Dealing with Maths Phobia ? Here are a few tips to help students beat it

By: Admin 17 April, 2017

Mathematics is one of the most feared subjects in school. The horror is so intense that most students have difficulty in grasping the concepts. They don’t want to give time to it for understanding, they dislike the subject entirely. This can be known as Maths Phobia.


This fear of Maths can induce anxiety and ultimately lead to poor performance. The low grades in the subject can have a negative effect of the child’s emotional and psychological well being. It is a blow to their self esteem. As the difficulty level increases with each passing year, struggle to understand basic concepts becomes too much to handle.


The pressure to perform is intense. The constant negative feedback (low grades) adds to the child’s suffering. These are real issues that need to be dealt with. Some issues can be tackled through discussion, counselling and even with practice. There are a couple of exercises which can be done regularly to improve performance in maths so that the child doesn’t panic as soon as he/she sees the question paper, or lose confidence and go blank.


Prepare your child emotionally: If you see your child feeling anxious or avoiding the subject, try and speak about what they feel about it. Help them to overcome the challenges they feel.


Practice: The best way to learn maths is by practice. Help your child to practice in a systematic manner. Identify enjoyable ways of learning the subject.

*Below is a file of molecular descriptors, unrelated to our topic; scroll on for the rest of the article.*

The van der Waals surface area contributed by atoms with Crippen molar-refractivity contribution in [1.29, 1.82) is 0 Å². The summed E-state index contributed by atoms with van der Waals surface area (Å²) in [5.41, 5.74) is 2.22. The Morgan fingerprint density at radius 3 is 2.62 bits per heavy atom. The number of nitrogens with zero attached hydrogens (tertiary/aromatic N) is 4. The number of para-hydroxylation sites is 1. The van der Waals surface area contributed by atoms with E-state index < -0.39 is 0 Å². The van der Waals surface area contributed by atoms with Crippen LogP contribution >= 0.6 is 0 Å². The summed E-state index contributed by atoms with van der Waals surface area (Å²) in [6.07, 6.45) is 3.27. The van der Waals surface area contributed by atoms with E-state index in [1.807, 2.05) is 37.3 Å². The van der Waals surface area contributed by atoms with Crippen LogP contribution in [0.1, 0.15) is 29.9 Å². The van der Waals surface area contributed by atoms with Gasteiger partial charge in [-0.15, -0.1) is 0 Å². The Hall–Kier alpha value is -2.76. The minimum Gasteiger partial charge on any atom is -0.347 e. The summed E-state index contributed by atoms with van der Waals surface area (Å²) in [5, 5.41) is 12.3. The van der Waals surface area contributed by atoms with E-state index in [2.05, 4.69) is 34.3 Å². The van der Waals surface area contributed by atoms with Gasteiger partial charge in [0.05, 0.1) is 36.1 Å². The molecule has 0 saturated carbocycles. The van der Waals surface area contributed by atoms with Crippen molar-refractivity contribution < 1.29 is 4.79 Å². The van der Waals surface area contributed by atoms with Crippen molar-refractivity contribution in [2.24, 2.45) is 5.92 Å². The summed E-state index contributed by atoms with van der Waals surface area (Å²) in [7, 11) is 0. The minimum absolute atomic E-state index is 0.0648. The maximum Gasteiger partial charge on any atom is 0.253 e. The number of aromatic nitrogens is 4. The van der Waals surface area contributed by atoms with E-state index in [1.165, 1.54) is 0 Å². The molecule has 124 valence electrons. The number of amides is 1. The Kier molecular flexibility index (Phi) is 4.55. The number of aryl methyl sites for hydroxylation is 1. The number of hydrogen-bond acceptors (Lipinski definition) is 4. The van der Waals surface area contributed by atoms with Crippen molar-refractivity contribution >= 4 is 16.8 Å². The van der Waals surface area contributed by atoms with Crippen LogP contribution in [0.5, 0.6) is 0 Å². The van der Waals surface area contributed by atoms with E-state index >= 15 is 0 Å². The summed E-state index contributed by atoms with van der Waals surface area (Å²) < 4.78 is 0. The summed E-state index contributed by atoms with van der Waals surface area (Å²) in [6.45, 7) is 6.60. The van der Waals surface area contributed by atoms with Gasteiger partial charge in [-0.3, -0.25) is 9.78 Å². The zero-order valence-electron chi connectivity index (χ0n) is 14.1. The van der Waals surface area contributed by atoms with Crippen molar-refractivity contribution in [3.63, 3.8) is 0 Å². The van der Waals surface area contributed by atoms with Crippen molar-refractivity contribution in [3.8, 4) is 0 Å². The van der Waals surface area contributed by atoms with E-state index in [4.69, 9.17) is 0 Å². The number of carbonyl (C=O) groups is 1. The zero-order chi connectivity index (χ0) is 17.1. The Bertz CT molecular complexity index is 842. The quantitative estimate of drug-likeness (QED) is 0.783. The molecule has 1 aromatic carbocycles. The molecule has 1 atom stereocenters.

Cooperative Groups: Involve them in cooperative groups during which children will act as a help to each other in solving a solution. Peer learning is very effective and aids in boosting confidence.


Communicate and Encourage: Communicate to the child how much he/she enjoyed the maths session today and what he/she will be doing tomorrow.


Start from the basics: Start from the point where your child finds maths easy and confident of getting it right; build up progressively from there.


Professional help?


If the above exercises do not work and you still observe your child struggling hard to get through his practice tests, it is time you thought about alternative options to help him/her improve his/her concentration. Nothing is more important than the child’s comfort.


Here are signs you should look for when you are thinking of reaching out to a professional for help: if you see you child constantly struggling and despite all efforts nothing seems to change, if you see that your child gets anxious or tries to avoid studying maths, if he/she has a repeated foul mood associated with the subject, and has a constant need for reassurance while solving sums.


Professional help from clinical psychologists, psychologists, and counsellors can do wonders for children going through mathematics phobia. Your child would probably also need the help of a special educator to establish a systematic method of learning.


This article has excerpts from The Hindu. Read the original here.